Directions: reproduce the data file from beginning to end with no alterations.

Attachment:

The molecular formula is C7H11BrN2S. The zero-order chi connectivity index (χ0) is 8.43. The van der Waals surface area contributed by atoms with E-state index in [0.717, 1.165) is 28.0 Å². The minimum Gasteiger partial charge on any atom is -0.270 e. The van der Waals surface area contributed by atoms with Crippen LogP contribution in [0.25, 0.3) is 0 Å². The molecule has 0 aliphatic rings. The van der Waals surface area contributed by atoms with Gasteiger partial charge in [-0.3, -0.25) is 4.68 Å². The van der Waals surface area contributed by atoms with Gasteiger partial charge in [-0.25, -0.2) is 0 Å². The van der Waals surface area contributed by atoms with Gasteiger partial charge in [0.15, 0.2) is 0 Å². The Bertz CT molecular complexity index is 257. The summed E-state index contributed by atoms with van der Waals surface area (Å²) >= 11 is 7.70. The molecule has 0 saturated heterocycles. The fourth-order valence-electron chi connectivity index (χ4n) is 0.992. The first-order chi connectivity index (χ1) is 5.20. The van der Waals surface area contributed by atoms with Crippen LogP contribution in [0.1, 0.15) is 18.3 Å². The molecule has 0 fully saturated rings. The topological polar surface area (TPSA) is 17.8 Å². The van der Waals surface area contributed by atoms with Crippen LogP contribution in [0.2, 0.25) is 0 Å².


The molecular formula is C7H11BrN2S. The zero-order chi connectivity index (χ0) is 8.43. The van der Waals surface area contributed by atoms with E-state index in [0.717, 1.165) is 28.0 Å². The minimum Gasteiger partial charge on any atom is -0.270 e. The van der Waals surface area contributed by atoms with Crippen LogP contribution in [0.25, 0.3) is 0 Å². The molecule has 0 aliphatic rings. The van der Waals surface area contributed by atoms with Gasteiger partial charge in [-0.3, -0.25) is 4.68 Å². The van der Waals surface area contributed by atoms with Gasteiger partial charge in [-0.25, -0.2) is 0 Å². The van der Waals surface area contributed by atoms with Gasteiger partial charge in [0.15, 0.2) is 0 Å². The Bertz CT molecular complexity index is 257. The summed E-state index contributed by atoms with van der Waals surface area (Å²) >= 11 is 7.70. The molecule has 0 saturated heterocycles. The fourth-order valence-electron chi connectivity index (χ4n) is 0.992. The first-order chi connectivity index (χ1) is 5.20. The van der Waals surface area contributed by atoms with Crippen LogP contribution in [0.1, 0.15) is 18.3 Å². The molecule has 0 fully saturated rings. The topological polar surface area (TPSA) is 17.8 Å². The van der Waals surface area contributed by atoms with Crippen LogP contribution in [0.2, 0.25) is 0 Å².